Chapters 4, 5, and 6 briefly describe the “art of cast netting,” snapper fisherman, rumors of war, and a murderous barber with a disdain for “damned furriners from Georgia” (p. 44). While Voss paints a romantic picture of this bygone era, it is not without its fair share of racism and nativism. Though not exhibited by Gil himself, the characters that inhabit these pages lived with a deep suspicion of outsiders. On more than one occasion, Gil helped navigate prejudice that pitted “east coasters” against “Cedar Key Crackers” or his own coastguard crew and the “crooked Greeks.” Voss does an exceptional job at highlighting even the more unfortunate realities of Old Florida. Easily the most life-changing of these realities was World War II. Gil enlisted in the US Coast Guard on December 22, 1941, to help protect Florida’s coastline against the looming threats of German submarines and suspected landing of enemy spies. As chapters 7 through 11 illustrate, Gil’s time in the Coast Guard allowed him to experience the colorful communities and characters of Old Florida, while furthering his love for the ecosystems that not only provide a backdrop to his tall tales, but also gave life to a young man in search of his place in the world.
After Gil was honorably discharged from the Coast Guard in December 1945, he worked at a number of odd jobs in and around Hypoluxo. Enrolling at the University of Miami in 1948, Gil began a long career that sought to conserve the Florida that he came to love. Gil knew what Florida’s ecosystems once looked like--“what they were supposed to look like”--and he found himself in a position of authority to speak as one who had been deeply influenced by the Florida he saw disappearing (p. 138). Gilbert L. Voss passed away in 1989, leaving behind a legacy that earned him the title “Keeper of the Reefs” (p. 142).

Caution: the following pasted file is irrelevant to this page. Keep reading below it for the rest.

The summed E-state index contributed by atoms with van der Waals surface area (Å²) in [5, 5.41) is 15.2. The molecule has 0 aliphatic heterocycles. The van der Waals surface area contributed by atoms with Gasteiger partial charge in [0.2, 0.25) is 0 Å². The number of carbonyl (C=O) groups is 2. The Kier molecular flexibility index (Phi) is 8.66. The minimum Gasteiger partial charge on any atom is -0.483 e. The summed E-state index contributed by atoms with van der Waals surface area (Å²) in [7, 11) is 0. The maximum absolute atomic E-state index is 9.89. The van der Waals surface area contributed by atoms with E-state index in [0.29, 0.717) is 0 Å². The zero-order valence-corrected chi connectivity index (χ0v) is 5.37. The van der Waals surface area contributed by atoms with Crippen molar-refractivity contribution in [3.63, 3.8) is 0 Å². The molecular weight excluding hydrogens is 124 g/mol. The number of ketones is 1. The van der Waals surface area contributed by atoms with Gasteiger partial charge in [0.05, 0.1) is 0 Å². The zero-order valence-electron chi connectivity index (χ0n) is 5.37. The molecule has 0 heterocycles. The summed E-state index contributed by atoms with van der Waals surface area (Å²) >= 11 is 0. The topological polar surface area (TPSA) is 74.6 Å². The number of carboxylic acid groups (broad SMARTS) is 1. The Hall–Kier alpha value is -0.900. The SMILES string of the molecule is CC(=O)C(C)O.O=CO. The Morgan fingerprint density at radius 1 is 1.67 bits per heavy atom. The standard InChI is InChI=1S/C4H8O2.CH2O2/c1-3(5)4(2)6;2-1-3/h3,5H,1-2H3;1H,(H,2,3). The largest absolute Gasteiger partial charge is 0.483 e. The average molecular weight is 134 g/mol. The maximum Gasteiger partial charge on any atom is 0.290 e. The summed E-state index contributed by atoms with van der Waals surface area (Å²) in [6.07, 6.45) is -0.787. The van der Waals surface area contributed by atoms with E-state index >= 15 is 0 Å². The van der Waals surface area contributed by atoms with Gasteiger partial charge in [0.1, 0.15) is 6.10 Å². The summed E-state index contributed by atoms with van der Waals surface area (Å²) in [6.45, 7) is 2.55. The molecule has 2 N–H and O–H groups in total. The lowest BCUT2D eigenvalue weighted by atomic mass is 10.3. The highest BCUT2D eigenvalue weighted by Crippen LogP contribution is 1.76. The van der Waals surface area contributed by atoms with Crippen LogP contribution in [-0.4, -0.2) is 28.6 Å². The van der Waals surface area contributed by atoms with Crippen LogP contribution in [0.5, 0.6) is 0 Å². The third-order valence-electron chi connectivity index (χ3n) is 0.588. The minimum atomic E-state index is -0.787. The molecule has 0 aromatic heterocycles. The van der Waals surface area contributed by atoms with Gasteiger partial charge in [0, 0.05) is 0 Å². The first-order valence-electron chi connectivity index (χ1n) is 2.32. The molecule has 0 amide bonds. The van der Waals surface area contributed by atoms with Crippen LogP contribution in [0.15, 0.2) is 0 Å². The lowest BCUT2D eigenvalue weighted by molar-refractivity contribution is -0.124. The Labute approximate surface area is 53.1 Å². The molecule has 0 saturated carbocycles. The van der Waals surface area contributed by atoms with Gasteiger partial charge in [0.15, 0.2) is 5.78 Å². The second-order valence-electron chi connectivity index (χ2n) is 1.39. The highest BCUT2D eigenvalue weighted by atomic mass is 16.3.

Though Voss had an illustrious academic career, this collection is by no means academic in nature. However, it provides a priceless window into untold local histories of Florida. It should serve as a reminder that there is always more to history than what the elite, institutional, or consensus narratives are able to capture. History is full of vibrant characters like Cap Knight, “Cedar Key Crackers,” and the “Filimingos,” waiting for their story to be told. Furthermore, Voss’s stories call attention to issues still threatening the Florida we know today. From the deterioration of Florida’s coral reefs to the unjust debt burdens carried by commercial fisherman, Voss challenges the reader to invest in the preservation of Florida’s ecosystems and all that inhabit them. In many ways, this memoir is one of great adventure and laughter, but also one that highlights the unfortunate realities of change. While Voss recounts experiences that are gut-wrenchingly funny, in the end, he witnessed entire communities disappear or be rendered unrecognizable. Gil’s tall tales call us to invest in our communities and preserve what one day might be our own “Old Florida.” At the end of this spirited collection of fishing tales, I am not entirely sure I know what Old Florida is, but whatever it is, Gil made me feel like a friend, longing to be a part of that bygone era and willing to help in the fight to preserve what’s left of it.
If there is additional discussion of this review, you may access it through the network, at: https://networks.h-net.org/h-florida.
Dan Wells. Review of Voss, Gilbert L., Pioneer Son at Sea: Fishing Tales of Old Florida.
H-Florida, H-Net Reviews.